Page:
The Wall Street Journal gets it right in an editorial today, saying that Sprint’s announcement that it plans to invest $3 billion to deploy a nationwide high-speed wireless WiMax network by 2008 is another blow to proponents of Internet neutrality regulation who claim that the broadband industry is not competitive. Hooray for Sprint and the WSJ for pointing out “that out in the real world” competition grows despite the rhetoric in Washington. However, the same editorial gets it wrong when it reports: “WiMax, meanwhile, operates in unlicensed spectrum, meaning Sprint doesn’t have to shell out money in auctions to deploy the technology. WiMax is like a wireless home network or a hot-spot in a coffee-shop, but it works over much longer distances, allowing greater coverage and a wider variety of uses.”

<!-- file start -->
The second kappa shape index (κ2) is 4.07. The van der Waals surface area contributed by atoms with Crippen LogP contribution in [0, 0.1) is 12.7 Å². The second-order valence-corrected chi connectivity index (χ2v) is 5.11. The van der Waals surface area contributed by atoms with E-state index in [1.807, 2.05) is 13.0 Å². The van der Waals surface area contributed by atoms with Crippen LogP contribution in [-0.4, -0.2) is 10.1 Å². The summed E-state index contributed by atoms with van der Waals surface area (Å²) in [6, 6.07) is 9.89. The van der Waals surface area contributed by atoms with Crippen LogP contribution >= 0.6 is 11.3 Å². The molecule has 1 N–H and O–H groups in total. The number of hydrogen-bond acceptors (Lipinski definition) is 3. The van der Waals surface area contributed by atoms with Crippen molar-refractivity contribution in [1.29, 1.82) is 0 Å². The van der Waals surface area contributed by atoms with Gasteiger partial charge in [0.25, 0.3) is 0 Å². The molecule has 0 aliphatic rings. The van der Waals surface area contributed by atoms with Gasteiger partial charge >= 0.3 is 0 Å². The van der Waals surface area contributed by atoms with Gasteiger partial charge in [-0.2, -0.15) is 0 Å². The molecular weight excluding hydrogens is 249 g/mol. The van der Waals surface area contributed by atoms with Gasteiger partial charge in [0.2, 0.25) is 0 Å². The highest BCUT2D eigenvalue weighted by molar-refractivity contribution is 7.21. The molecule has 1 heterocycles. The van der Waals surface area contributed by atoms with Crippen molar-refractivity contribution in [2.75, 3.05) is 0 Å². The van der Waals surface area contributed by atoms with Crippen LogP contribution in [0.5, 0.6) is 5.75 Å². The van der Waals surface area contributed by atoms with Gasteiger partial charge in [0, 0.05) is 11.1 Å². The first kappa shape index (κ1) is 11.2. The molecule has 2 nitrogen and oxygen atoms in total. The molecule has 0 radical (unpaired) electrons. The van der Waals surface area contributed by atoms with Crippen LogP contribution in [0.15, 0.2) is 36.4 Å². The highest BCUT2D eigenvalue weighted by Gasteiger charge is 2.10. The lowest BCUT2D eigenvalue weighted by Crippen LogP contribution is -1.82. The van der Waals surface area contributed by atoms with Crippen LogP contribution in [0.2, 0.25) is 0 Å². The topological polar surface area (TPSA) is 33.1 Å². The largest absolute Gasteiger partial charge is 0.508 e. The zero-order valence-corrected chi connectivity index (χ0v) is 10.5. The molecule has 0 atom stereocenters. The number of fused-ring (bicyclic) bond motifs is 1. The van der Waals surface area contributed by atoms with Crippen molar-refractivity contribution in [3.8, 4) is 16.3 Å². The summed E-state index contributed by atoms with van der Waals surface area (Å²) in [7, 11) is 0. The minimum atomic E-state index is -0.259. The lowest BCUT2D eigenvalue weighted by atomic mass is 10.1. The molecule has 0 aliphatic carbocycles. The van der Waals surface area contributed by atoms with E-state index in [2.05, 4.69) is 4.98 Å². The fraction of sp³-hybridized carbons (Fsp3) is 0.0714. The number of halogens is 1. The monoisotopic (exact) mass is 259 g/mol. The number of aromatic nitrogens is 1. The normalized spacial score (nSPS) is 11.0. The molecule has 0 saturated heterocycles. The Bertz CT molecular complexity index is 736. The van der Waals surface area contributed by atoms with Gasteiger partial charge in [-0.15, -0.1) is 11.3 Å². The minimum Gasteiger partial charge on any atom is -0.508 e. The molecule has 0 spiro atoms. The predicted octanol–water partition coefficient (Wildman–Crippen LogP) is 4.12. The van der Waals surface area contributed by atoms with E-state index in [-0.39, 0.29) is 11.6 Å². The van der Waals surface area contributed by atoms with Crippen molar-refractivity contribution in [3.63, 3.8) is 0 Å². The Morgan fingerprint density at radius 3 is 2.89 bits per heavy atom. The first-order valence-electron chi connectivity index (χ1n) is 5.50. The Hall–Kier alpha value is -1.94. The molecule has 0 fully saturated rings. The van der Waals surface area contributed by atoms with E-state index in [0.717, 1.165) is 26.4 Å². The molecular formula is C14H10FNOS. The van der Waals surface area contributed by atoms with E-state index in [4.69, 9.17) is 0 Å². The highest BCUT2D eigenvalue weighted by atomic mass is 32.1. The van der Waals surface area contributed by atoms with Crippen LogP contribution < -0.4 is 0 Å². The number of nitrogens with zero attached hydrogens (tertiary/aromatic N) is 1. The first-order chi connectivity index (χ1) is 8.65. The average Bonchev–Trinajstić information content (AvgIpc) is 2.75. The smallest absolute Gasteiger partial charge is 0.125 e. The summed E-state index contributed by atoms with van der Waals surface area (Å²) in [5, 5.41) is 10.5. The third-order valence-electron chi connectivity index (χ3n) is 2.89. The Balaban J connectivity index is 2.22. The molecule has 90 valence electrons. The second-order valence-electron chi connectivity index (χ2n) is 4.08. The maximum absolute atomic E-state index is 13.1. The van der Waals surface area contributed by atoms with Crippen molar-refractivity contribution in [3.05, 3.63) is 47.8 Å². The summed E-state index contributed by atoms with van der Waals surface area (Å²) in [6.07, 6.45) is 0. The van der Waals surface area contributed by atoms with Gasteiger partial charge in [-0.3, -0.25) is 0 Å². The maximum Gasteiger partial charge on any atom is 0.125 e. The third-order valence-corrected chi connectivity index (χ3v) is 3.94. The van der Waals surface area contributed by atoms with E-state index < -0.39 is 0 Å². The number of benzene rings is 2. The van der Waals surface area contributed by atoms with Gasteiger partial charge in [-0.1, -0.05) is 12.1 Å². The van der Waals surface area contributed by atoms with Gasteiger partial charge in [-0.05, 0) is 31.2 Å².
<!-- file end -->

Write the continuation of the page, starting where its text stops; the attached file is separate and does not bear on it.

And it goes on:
WiMax can be deployed over unlicensed spectrum, but that is not what Sprint is doing. Sprint plans to “put the wireless broadband network together across its 2.5GHz spectrum holdings,” according to The Register and other sources. As I’ve noted before, unlicensed spectrum is great for short-range applications but can’t viably sustain large networks with any serious quality of service.